that the full Jewish life can be terrible, can be too much. Indeed, Yirmiahu is
not some Diaspora slacker but an idealized anti-Israeli. Imagine a sort of
Middle Eastern Coleman Silk (the character who went temporarily nuts with grief
after his wife dies in Philip Roth's The
Back at home, Ya'ari, an engineer isn't impressed with the way the locals, or
his employees, deal with the holiday. He seems unfairly annoyed at the
popularity of the song "Maoz Tsur" and that everyone in Tel Aviv
takes Hanukkah as an excuse to ditch school or work.
"What's going on?" Ya'ari asks the secretary at the Defense Ministry,
where he goes to talk about a project. "Is the Defense Ministry upgrading
the holiness of Hanukkah to give time off to its workers?"
"'Why not?' she answers, surprised that Ya'ari is unaware of the Hanukkah
performance organized at the Hall of Culture for the children of ministry
employees." She's especially surprised because Ya'ari's son and co-worker,
Moran, "managed to cadge free tickets from her for the children of
Moran is an interesting case. In the first part of the novel, he simply doesn't
report for his reserve duty, and while his father raises some concern, no one
in the family seems exceptionally troubled by it.
"When's it supposed to start, your reserve duty?"
"It started already. Yesterday."
"And you have a release? You're covered?"
"Nobody can give me an official release. I'm just ignoring it."
"But why don't you explain to them that this is a critical week at work,
with many important decisions…"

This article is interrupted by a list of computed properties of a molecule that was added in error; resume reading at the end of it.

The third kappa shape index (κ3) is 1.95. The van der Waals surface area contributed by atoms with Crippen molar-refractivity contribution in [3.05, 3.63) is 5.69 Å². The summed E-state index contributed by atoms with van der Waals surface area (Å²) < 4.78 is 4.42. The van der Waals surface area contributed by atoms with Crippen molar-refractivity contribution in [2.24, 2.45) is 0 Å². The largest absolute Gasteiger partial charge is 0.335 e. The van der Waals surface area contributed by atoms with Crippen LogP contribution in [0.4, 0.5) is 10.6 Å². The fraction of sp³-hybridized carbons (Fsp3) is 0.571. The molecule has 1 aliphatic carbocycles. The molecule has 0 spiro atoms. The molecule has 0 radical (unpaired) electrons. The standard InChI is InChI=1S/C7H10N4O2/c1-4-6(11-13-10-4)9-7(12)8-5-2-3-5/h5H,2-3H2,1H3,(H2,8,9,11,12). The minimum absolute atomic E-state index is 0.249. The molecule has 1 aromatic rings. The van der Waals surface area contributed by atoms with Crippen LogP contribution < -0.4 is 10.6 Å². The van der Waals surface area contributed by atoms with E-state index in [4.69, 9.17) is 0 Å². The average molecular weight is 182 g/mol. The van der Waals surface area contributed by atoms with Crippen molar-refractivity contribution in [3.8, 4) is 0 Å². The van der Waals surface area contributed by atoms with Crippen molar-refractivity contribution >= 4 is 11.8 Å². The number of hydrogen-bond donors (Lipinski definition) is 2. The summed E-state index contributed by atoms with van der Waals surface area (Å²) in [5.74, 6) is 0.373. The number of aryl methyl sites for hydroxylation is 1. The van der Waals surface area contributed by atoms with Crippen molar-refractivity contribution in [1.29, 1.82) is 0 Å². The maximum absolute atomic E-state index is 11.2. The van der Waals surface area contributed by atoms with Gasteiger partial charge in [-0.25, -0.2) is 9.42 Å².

"They don't need explanations. They've got them from everybody and his
brother. Better just to keep quiet. Even if they discover I'm missing, the
adjuntant is a friend of mine; we were in officers' training together."
The casualness seems astonishing. When the military takes Moran away, it's
still a rather laid-back affair. (The son plays backgammon, and then chess,
with his adjutant.) Hard to say if the Ya'ari family aversion to military duty
has to do with the death of Moran's cousin Eyal, or if it's a function of being
exhausted by Israel's hyper-militarized life, but the fact is, Friendly Fire shows us a group of
Israelis who have a very complicated relationship to war, which seems very
appropriate in a Hanukkah narrative for adults.
Even more unusual, however, is Yehoshua's overt use of the Bible. When Yirmi
gets really going, he spits out a sermon railing against the biblical prophets.
Why? "Because people like us," he tells Daniela, "lazy secular
people, who wave the flag of the ethical teachings of the prophets, don't
actually read them. They remember one lovely verse, some lines that have been
set to music, swords beaten into plowshares. They attack the Orthodox in the
name of prophetic morality, they speak about universal justice, about courage
and nonconformity—without examining too closely what this courage was for and
where the nonconformity leads. Because if you look at them, you find that all
of these teachings keep hammering the same nail. Is it universal justice, or
only justice of the God of Israel, in a package deal of loyalty? Yes, it turns out
that this justice is tied to loyalty to God, and the rage is not about the
welfare of widows and orphans but about unfaithfulness to God, who is basically
a kind of crazed husband, jealous of his one and only wife he latched onto in
the desert and has tormented ever since with his commandments."
Yirmi tells Daniela that the problem is that all these prophecies have been
"drunk in with our mother's milk" and fed "like baby food,"